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How to solve the problem with wet packs in sterilization process
03/17

One of the worst things you will encounter after running a sterilization cycle in your autoclave is evidence of moisture within the chamber or within the load itself. This phenomenon, known as wet packs, may not seem overly concerning but should be taken seriously and investigated. a wet pack is a sign that something is potentially wrong with your equipment, your process, or your building utilities and it should to be corrected and eliminated immediately.

 

a wet pack can cause contamination issues because excessive moisture can act as a pathway for microorganisms. This can lead to re-contaminating your sterilized load. In other words, if a load such as surgical instruments or pipette tips is not properly dried then microorganisms may wick through the wrapping and deposit themselves on the sterile load.

Causes of Wet Packs 

The first reaction is to think there is a problem with the steam? It is important to understand that when room temperature metal instruments come in contact with hot steam, condensate will form. The colder the instruments and the more mass of metal, the greater the amount of condensate. Too much condensate may result in a wet pack at the completion of the drying cycle.

 

Wet packs can be caused by many problems, including:

  • Clogged drain lines

  • Poor steam quality

  • Improperly drained steam supply lines

  • Incorrect loading of the sterilizer (e.g., items are packed too tightly on the cart or placed incorrectly on the cart)

  • Improper packaging materials or methods

  • Insufficient drying time

  • Sets or trays that are too heavy

  • Improper density of set/pack

  • Incorrect configuration of instrument sets

  • Use of incorrect tray liners or instrument protective devices

  • Incorrect sterilizer installation (Perkins)

  • The type of container being used (material, weight), design

  • Non-compliance with environmental controls for the preparation and packaging area

  • How packs/trays are handled after sterilization (allowed to cool completely? Placed on a cool surface?)

  • The environmental conditions and location of the cool down area (e.g. location of air conditioning vents)

WHAT IS STEAM

Steam Quality is the proportion of saturated steam (vapor) in a saturated condensate (liquid)/ steam (vapor) mixture. a steam quality of 0 indicates 100 % liquid, (condensate) while a steam quality of 100 indicates 100 % steam. One (1) lb of steam with 95 % steam and 5 % percent of liquid entrainment has a steam quality of 0.95. The measurements needed to obtain a steam quality measurement are temperature, pressure, and entrained liquid content. a high percentage (88 % or more) of industrial steam systems use saturated steam for process applications. Saturated steam (meaning steam that is saturated with energy) is entirely gaseous and contains no liquid.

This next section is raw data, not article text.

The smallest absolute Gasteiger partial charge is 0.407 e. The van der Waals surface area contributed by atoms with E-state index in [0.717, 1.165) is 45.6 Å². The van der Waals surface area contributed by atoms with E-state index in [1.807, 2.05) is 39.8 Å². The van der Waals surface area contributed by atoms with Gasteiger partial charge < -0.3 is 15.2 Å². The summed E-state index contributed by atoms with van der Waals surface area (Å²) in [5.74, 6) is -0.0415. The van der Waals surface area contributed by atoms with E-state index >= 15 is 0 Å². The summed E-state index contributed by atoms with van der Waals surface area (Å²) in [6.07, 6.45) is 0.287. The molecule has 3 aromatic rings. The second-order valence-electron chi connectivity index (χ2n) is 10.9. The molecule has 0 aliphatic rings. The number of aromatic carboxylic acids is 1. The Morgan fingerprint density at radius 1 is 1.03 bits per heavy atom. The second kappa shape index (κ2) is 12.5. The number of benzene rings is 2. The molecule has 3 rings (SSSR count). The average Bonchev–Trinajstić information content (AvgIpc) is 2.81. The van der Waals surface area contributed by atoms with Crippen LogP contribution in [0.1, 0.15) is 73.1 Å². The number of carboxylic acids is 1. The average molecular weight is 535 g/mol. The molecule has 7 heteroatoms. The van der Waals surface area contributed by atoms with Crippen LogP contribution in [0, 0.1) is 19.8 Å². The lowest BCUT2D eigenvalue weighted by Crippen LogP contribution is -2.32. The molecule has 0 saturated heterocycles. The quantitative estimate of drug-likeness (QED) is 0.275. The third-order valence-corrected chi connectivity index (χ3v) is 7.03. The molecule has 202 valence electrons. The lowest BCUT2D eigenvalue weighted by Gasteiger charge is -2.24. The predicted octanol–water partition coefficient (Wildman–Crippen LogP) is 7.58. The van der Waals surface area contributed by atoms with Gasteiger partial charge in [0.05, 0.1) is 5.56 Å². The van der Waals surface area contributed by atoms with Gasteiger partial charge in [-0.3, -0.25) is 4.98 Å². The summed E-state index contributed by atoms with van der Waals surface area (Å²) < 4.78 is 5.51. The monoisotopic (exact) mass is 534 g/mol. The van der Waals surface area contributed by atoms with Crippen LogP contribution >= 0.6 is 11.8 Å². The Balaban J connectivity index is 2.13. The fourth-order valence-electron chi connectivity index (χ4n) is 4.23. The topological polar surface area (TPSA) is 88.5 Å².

The boiler operation uses chemical energy from a fuel source to deliver energy to the boiler water. Inside the boiler, liquid gains energy from the combustion process and changes state into saturated steam. Water enters the boiler at point a, and the water gains sensible energy (hf) to point B. The change of state is referenced as point B on the chart. as the saturated steam acquires more energy from the boiler combustion process, the steam achieves a high quality, (moving left to the right) as represented on the chart, points B to C. The increase in energy gained by the steam from points C to D goes toward the superheat of the vapor. There exists a directly proportional relationship between temperature and pressure in saturated steam. That is, as the temperature increases so do the pressure. Illustrated by the “Lines of constant pressure” on the graph, more sensible energy (hf) is needed to for water to transition from point a to point B and become a vapor. When steam enters the process, the energy level goes from right to left as the process absorbs the energy from the steam.

Why Steam Quality is Important 

Today’s manufacturing techniques of heat transfer, control, and standards are all dedicated to improving and providing the highest quality product to the marketplace. To attain the highest quality, each manufactured component of the final product is inspected repeatedly, and measured for its quality to ensure that it meets the manufacturer’s and consumer’s expectations. Steam is a vital and critical part in producing the final product; therefore steam quality should be one of the main measurable points in producing a product in today’s manufacturing facility. all heat transfer components base performance calculations on 100 % steam quality, unless the manufacturer is informed by the end user that the steam quality is lower than 100 %.

 

Basically one of the best tool to use to control wet packs issue, is a steam quality controller.  This system allows you to superheat the steam of few degrees to assure dry steam all the time through all process.

 

Source: http://medicalviews.net/how-to-solve-the-problem-with-wet-packs-in-sterilization-process/